Scientists have found evidence in Africa that humans began using fire to create tools nearly 50,000 years earlier than previously thought, a time that marks the turning point when we acquired intelligence and became “uniquely human.”
Before finding the 72,000-year-old cache of stone weapons, scientists had thought people began manipulating fire to create tools in Europe about 25,000 years ago.
But, according to a report in National Geographic News, the new finds suggest that people in what is now South Africa discovered that heating a stone called silcrete would make it easier to flake, allowing them to shape more advanced blades, knives, and other tools.
These early engineers likely used some of these tools, mounted on handles, to hunt and butcher wide range of prey, from the aggressive Cape buffalo to the tiny mole rat, according to the researchers.
This sophisticated control over fire reflects advanced smarts, and marks the turning point when we became “uniquely human,” according to study leader Kyle Brown, an archaeologist at the University of Cape Town in South Africa.
“These people were extremely intelligent. These are not the image of the classic cavemen, of brutish people that are stumbling around the landscape and, in spite of themselves, surviving,” Brown said.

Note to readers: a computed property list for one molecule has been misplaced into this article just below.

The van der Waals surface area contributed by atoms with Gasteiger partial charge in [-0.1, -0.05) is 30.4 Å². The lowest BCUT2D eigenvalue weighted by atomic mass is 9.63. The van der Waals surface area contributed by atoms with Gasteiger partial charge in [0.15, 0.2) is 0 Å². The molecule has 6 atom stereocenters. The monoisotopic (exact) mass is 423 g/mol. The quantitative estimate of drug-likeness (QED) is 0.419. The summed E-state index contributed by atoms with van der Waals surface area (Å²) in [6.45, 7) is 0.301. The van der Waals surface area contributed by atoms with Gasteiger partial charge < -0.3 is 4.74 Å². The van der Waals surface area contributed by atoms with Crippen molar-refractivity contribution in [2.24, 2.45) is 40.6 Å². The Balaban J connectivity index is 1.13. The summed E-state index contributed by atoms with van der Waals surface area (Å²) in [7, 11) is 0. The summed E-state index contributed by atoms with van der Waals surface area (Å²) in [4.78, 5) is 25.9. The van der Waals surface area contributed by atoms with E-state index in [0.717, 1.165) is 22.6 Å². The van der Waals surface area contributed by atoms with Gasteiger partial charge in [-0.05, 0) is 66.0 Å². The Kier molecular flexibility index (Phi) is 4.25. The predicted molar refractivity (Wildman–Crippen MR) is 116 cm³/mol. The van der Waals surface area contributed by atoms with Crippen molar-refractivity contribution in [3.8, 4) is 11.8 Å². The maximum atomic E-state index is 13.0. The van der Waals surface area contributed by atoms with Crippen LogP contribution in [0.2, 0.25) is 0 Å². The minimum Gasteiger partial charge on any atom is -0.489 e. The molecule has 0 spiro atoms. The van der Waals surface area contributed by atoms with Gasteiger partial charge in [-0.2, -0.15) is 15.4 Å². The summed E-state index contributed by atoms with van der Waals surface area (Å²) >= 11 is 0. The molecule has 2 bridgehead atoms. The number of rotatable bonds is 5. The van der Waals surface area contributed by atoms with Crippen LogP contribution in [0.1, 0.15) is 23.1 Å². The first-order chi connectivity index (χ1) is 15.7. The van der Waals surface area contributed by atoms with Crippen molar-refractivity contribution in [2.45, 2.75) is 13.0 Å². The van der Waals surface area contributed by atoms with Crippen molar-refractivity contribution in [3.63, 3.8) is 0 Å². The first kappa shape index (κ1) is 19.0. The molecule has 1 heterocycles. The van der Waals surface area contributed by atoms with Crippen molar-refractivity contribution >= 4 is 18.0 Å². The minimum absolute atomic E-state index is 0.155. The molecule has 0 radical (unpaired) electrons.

“These are the people that (may have) even colonized the rest of the world,” he added.
As part of the study, the researchers replicated the processes the early Africans likely would have used to make the stone tools.
Heated over a fire pit, the silcrete flaked and took on a glossy red color.
According to Brown, such craftsmanship required thinking ahead, a sign of high intelligence. People had to collect firewood, build the fire, work the stone, and then afix the handle to the stone using natural adhesives.
“Because this is such a sophisticated technology, this is something that would involve language to pass it on to the next generation,” he added.
“Our discovery shows that these early modern humans had this complex cognition,” Brown said.
According to Curtis Marean, project director, “This expression of cognitive complexity in technology by these early modern humans on the south coast of South Africa provides further evidence that this locality may have been the origin location for the lineage that leads to all modern humans, which appeared between 100,000 and 200,000 years ago in Africa.”